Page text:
A force field diagram is a tool for visualizing the electric forces around charged objects. The electric field is a vector that represents the force on a positive test charge. By convention, the electric field points in the direction of the electrostatic force on a positive test charge. Because of this, electric field lines point away from positive source charges and toward negative ones. The strength of the electric field (in newtons per coulomb, or N/C) is the force felt by a charged particle divided by the particle’s electric charge. The closer the field lines are to each other, the stronger is the force.

electric field, electric field lines


$${F}_{e}=qE\text{or}E=\frac{{F}_{e}}{q}$$

 $$E=\frac{{k}_{e}q}{{r}^{2}}$$



Review problems and questions 

 An atom consists of a positively charged nucleus surrounded by one or more negatively charged electrons, which occupy a region of space known as the electron cloud.
 Which of the diagrams depicts the electric field generated by the nucleus?
 Which diagram correctly shows the directions of electric forces on the electrons?
 Did you choose the same diagram for the previous two questions? Why or why not?

 Diagram (i) correctly depicts the electric field surrounding the nucleus. This is because electric field lines always point away from a positive charge, and they always represent the net electrostatic force upon an imaginary positive test charge.
 Diagram (ii) correctly depicts the directions of the forces that the nucleus exerts upon electrons. That’s because electrons are negatively charged, and they are attracted to the positive nucleus.
 No. The net electrostatic force upon a negatively charged particle will always be in the direction opposite to the electric field vectors.


A commonly encountered unit of charge in consumer electronics is the milliamphour, or mAh, and in the USA the pound, or lb, is a commonly used unit of force. How many newtons per coulomb (N/C) would be equivalent to 1 lb/mAh?

1 lb/mAh = 1.2 N/C. You can work out the conversion factor as follows:$$\begin{array}{c}1\text{mA}=\frac{1\text{A}}{\mathrm{1,000}}=0.001\text{A}\\ 1\text{A}=\frac{1\text{C}}{\text{s}}\\ 1\text{mA}=\frac{0.001\text{C}}{\text{s}}\\ 1\text{hr}=60\mathrm{min}\times \frac{60\text{s}}{\mathrm{min}}=3,600\text{s}\\ 1\text{mAh=}\frac{0.001\text{C}}{\text{s}}\times 3,600\text{s}=3.6\text{C}\\ \text{1lb=4}\text{.4N}\\ \text{1}\frac{\text{lb}}{\text{mAh}}=\frac{4.4\text{N}}{3.6\text{C}}=1.2\frac{\text{N}}{\text{C}}\end{array}$$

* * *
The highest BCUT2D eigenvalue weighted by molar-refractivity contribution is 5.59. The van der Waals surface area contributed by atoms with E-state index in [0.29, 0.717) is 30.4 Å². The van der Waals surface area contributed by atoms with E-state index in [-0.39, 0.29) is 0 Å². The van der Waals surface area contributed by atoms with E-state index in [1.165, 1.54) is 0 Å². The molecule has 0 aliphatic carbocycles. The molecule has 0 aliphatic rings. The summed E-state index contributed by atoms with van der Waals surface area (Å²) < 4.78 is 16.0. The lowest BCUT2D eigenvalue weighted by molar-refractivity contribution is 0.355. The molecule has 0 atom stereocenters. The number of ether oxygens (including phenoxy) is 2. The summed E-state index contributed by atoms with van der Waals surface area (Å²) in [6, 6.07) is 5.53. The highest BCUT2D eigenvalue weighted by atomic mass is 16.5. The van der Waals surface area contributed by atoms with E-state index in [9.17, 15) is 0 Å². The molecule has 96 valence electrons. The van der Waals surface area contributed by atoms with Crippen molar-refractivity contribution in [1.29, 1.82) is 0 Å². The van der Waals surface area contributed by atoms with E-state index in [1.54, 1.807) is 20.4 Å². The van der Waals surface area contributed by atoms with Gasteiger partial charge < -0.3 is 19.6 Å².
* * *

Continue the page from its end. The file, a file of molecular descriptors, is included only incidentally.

Rebecca inflates a rubber party balloon, ties it to a string, and hangs it from the ceiling. Then she rubs the balloon with a wool sweater. Suppose that she transfers one trillion “extra” electrons (10^{12} e^{−}) to the balloon. Assume, too, that you can pretend that all of this excess charge is located at the center of the balloon. What is the electric field strength 1 m from the center of the balloon?

Answer: The field strength is −1,440 N/C.
Asked: electric field strength E Given: number of excess electrons = 10^{12}; distance from charge, r = 1 m Relationship: electric field around a point charge, E = k_{e}q/r^{2} Solution: The solution requires us to multiply the number of electrons by the charge on one electron to obtain the total net charge of the balloon:$$\begin{array}{c}E=\frac{{k}_{e}q}{{r}^{2}}\\ E=\frac{\left(9.0\times {10}^{9}\frac{{\text{Nm}}^{\text{2}}}{{\text{C}}^{\text{2}}}\right)\left({10}^{12}{\text{e}}^{}\right)\left(1.6\times {10}^{19}\frac{\text{C}}{{\text{e}}^{}}\right)}{{\left(1\text{m}\right)}^{2}}\\ E=1,440\frac{\text{N}}{\text{C}}\end{array}$$The minus sign indicates that a positive test charge lying outside of the balloon would be drawn toward the balloon and therefore that the electric field points inward toward the balloon. Keep in mind that, while a trillion sounds like a lot of electrons, it only adds up to a negative charge of 1.6×10^{−7} C, or 160 billionths of a coulomb; and onetrillion electrons could be taken from just 1.7 trillionths of one mole of hydrogen atoms.

 Declare each of the following statements as true or false, based upon the accompanying electric field diagram.
 Object A is positively charged.
 Objects A and B have opposite charges.
 The electric field at point x is stronger than that at point y.

 True. Electric field lines, by convention, point away from positive charges.
 False. The field lines also point away from Object B, indicating that it is positive. Notice also that the field lines from Object A seem to push against those from Object B, and this is what happens when two like charges are brought close together.
 False. The closer field lines are to one another, the stronger the electric field is.

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